Six fish attracting devices (FADs), made with tractor-tire buoys and subsurface attractors, were placed off the northeast coast of Puerto Rico in June 1986 and monitored through December 1986. Three of the units were deployed in 91 m depth, approximately 10 km offshore, and three were
placed in 550 m depth, 7 km further offshore, Evaluation of the effectiveness of the FADs was made primarily by quantitative fishing, SCUBA divers examined structural integrity and made qualitative observations on biota. FADs enhanced trolling success. The mean rate of catch and strikes·rod-h−1
was 0.5 near FADs, compared with 0.01 in the control area, and 0.16 and 0.04 in the shelf and offshore transition zones, respectively. There was no significant difference between trolling catch rates: (a) of inshore vs. offshore FADs; (b) among FADs with different (or no) attractors; (c) of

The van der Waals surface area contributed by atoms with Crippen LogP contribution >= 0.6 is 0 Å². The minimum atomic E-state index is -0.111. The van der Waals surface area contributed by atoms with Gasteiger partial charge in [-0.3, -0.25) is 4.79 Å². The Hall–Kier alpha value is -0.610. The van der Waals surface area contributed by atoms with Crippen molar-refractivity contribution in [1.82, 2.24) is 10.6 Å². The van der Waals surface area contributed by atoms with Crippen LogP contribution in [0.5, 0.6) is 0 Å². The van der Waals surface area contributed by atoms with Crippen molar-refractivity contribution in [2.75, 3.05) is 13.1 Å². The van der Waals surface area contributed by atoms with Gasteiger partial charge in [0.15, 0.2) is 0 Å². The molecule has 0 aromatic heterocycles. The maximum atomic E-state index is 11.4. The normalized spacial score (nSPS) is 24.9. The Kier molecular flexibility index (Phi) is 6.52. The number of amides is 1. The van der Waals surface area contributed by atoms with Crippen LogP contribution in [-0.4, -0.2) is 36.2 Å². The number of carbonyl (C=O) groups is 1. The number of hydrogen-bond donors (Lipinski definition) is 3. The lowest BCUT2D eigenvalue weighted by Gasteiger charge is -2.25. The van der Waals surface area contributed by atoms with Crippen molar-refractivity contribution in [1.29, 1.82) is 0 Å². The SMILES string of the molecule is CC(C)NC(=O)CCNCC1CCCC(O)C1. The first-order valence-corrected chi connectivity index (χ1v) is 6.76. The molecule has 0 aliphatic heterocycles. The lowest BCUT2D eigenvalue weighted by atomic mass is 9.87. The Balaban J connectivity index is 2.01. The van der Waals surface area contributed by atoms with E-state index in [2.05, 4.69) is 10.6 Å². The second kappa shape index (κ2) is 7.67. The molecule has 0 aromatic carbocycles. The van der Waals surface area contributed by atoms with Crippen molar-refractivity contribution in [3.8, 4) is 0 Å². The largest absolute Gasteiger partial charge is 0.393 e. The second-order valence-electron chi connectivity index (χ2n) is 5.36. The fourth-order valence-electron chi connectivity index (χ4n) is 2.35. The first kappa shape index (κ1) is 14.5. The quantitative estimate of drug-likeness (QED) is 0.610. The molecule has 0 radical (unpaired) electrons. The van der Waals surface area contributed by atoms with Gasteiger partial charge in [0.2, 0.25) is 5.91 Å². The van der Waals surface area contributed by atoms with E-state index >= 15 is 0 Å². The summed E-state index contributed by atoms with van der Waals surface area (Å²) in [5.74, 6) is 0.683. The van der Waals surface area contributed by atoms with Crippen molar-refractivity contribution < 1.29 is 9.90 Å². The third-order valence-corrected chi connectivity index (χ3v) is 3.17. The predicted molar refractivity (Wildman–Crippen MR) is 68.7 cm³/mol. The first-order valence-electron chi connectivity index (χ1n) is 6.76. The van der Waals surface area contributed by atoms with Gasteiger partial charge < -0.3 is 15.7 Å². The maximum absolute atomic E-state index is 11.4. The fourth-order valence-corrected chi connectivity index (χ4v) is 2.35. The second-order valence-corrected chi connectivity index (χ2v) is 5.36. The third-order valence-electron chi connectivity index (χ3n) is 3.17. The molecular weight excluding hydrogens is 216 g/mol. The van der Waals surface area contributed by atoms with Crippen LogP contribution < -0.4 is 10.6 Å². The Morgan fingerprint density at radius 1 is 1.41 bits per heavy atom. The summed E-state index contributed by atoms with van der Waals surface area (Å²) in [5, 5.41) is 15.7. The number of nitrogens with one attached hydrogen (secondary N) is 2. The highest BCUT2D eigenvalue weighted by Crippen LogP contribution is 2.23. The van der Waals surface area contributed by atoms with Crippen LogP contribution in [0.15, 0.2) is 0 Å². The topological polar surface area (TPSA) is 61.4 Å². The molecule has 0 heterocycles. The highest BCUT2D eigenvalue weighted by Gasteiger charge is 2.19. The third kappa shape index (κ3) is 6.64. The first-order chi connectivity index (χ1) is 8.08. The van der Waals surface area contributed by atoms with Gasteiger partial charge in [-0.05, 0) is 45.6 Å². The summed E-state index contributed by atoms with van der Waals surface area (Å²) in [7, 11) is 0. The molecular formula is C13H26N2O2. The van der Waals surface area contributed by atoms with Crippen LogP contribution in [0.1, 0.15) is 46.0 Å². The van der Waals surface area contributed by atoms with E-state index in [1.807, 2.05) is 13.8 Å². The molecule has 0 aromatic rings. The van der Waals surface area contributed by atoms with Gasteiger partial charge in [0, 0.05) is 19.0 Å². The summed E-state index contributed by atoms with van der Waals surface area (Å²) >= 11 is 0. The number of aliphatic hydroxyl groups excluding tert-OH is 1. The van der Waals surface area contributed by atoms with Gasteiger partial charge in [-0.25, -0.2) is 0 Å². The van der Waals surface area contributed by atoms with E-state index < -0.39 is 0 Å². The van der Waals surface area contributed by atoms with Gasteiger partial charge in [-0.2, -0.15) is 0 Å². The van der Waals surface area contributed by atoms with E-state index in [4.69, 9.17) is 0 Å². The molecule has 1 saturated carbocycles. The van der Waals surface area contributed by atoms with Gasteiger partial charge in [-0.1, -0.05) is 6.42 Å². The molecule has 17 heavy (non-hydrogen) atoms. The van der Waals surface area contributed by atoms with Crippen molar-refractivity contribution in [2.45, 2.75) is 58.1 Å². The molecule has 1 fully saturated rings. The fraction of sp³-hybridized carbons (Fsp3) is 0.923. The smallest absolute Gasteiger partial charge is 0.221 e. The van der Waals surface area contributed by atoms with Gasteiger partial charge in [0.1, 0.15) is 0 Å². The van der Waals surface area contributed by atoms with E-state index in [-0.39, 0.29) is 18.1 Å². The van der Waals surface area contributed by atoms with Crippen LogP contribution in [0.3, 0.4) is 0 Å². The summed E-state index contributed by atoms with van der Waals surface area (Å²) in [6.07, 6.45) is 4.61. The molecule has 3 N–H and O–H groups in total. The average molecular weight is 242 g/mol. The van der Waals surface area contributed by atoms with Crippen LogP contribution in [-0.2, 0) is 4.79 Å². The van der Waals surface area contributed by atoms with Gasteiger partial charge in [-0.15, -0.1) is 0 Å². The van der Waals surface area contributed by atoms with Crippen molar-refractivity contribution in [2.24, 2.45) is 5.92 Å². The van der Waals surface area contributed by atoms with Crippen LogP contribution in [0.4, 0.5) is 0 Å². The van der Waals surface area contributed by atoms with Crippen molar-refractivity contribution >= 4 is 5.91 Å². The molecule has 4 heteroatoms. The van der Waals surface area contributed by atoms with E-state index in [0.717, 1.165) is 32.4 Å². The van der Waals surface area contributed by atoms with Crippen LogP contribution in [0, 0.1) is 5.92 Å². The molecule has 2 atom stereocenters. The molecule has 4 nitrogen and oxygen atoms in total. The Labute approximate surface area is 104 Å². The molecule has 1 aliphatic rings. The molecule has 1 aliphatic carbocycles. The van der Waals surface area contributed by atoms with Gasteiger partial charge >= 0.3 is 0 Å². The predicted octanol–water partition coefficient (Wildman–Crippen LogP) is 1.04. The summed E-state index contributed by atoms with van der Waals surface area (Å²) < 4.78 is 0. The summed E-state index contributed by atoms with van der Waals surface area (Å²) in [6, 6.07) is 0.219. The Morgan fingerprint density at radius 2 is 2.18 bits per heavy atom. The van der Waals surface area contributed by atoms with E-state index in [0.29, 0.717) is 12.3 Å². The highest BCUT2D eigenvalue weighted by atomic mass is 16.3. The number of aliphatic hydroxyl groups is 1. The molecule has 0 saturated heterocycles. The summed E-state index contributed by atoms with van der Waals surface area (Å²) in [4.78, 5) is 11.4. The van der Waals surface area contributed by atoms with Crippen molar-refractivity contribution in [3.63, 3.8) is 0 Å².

FADs due to their relative position in the array. Dolphin (Coryphaena hippurus) was the fish most frequently caught by trolling. Several wahoo (Acanthocybium solanderi), barracuda (Sphyraena barracuda), yellowfin (Thunnus albacares), and blackfin (Thunnus atlanticus)
tuna and a few other species were also caught. The night catch near inshore FADs of one commercial boat out of Fajardo frequently was more than 100 kg·trip−1 during summer and early fall. However, no difference was found between FAD and control catches during eight
night study trips in late fall. Five of seven FADs (including a replacement) were lost during the study, probably due to fish bite. Although FADs can have a positive effect on recreational and commercial fisheries in Puerto Rico, they are unlikely to dramatically increase the harvest.
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